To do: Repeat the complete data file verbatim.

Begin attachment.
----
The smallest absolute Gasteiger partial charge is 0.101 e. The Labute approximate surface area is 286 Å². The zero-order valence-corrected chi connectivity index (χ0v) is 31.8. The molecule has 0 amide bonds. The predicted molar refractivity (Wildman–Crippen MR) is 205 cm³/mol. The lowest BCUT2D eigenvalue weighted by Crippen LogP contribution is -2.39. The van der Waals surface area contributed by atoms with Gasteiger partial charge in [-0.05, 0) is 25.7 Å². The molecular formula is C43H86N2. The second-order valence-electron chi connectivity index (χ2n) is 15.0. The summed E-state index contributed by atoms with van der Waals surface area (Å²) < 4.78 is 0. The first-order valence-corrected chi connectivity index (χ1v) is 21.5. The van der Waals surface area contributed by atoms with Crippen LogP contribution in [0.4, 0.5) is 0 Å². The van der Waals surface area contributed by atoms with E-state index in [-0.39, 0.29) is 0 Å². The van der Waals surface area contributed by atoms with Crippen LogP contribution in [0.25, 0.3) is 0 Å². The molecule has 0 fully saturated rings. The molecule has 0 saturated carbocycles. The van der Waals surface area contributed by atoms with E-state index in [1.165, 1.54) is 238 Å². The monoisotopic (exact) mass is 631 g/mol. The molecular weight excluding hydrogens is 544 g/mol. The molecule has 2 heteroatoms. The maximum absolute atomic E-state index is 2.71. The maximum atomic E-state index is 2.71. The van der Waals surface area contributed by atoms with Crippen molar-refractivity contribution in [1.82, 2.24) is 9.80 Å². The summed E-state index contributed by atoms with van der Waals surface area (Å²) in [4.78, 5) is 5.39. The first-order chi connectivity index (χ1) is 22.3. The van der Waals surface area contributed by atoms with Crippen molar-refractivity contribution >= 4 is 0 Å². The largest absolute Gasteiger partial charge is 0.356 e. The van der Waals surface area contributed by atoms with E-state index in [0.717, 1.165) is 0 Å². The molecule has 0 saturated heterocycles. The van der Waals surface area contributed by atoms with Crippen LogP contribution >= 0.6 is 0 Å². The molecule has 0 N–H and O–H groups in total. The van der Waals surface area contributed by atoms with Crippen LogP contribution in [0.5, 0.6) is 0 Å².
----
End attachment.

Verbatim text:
The smallest absolute Gasteiger partial charge is 0.101 e. The Labute approximate surface area is 286 Å². The zero-order valence-corrected chi connectivity index (χ0v) is 31.8. The molecule has 0 amide bonds. The predicted molar refractivity (Wildman–Crippen MR) is 205 cm³/mol. The lowest BCUT2D eigenvalue weighted by Crippen LogP contribution is -2.39. The van der Waals surface area contributed by atoms with Gasteiger partial charge in [-0.05, 0) is 25.7 Å². The molecular formula is C43H86N2. The second-order valence-electron chi connectivity index (χ2n) is 15.0. The summed E-state index contributed by atoms with van der Waals surface area (Å²) < 4.78 is 0. The first-order valence-corrected chi connectivity index (χ1v) is 21.5. The van der Waals surface area contributed by atoms with Crippen LogP contribution in [0.4, 0.5) is 0 Å². The van der Waals surface area contributed by atoms with E-state index in [-0.39, 0.29) is 0 Å². The van der Waals surface area contributed by atoms with Crippen LogP contribution in [0.25, 0.3) is 0 Å². The molecule has 0 fully saturated rings. The molecule has 0 saturated carbocycles. The van der Waals surface area contributed by atoms with E-state index in [1.165, 1.54) is 238 Å². The monoisotopic (exact) mass is 631 g/mol. The molecular weight excluding hydrogens is 544 g/mol. The molecule has 2 heteroatoms. The maximum absolute atomic E-state index is 2.71. The maximum atomic E-state index is 2.71. The van der Waals surface area contributed by atoms with Crippen molar-refractivity contribution in [1.82, 2.24) is 9.80 Å². The summed E-state index contributed by atoms with van der Waals surface area (Å²) in [4.78, 5) is 5.39. The first-order chi connectivity index (χ1) is 22.3. The van der Waals surface area contributed by atoms with Crippen molar-refractivity contribution >= 4 is 0 Å². The largest absolute Gasteiger partial charge is 0.356 e. The van der Waals surface area contributed by atoms with E-state index in [0.717, 1.165) is 0 Å². The molecule has 0 saturated heterocycles. The van der Waals surface area contributed by atoms with Crippen LogP contribution >= 0.6 is 0 Å². The molecule has 0 N–H and O–H groups in total. The van der Waals surface area contributed by atoms with Crippen LogP contribution in [0.5, 0.6) is 0 Å².